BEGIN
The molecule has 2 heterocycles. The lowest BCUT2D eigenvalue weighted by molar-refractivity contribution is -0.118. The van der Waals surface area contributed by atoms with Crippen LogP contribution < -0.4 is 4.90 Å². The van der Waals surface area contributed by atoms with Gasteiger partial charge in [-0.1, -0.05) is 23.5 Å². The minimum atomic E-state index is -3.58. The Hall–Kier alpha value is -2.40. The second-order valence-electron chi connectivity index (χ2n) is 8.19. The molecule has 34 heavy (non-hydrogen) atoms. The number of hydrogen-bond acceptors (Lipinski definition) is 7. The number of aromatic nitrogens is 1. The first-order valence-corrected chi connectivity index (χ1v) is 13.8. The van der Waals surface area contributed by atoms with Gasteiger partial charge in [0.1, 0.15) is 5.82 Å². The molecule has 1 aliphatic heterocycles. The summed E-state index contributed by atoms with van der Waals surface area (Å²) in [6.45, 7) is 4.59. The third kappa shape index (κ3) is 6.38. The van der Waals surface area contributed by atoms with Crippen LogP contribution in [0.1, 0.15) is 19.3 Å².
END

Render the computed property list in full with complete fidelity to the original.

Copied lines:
The molecule has 2 heterocycles. The lowest BCUT2D eigenvalue weighted by molar-refractivity contribution is -0.118. The van der Waals surface area contributed by atoms with Crippen LogP contribution < -0.4 is 4.90 Å². The van der Waals surface area contributed by atoms with Gasteiger partial charge in [-0.1, -0.05) is 23.5 Å². The minimum atomic E-state index is -3.58. The Hall–Kier alpha value is -2.40. The second-order valence-electron chi connectivity index (χ2n) is 8.19. The molecule has 34 heavy (non-hydrogen) atoms. The number of hydrogen-bond acceptors (Lipinski definition) is 7. The number of aromatic nitrogens is 1. The first-order valence-corrected chi connectivity index (χ1v) is 13.8. The van der Waals surface area contributed by atoms with Gasteiger partial charge in [0.1, 0.15) is 5.82 Å². The molecule has 1 aliphatic heterocycles. The summed E-state index contributed by atoms with van der Waals surface area (Å²) in [6.45, 7) is 4.59. The third kappa shape index (κ3) is 6.38. The van der Waals surface area contributed by atoms with Crippen LogP contribution in [0.1, 0.15) is 19.3 Å².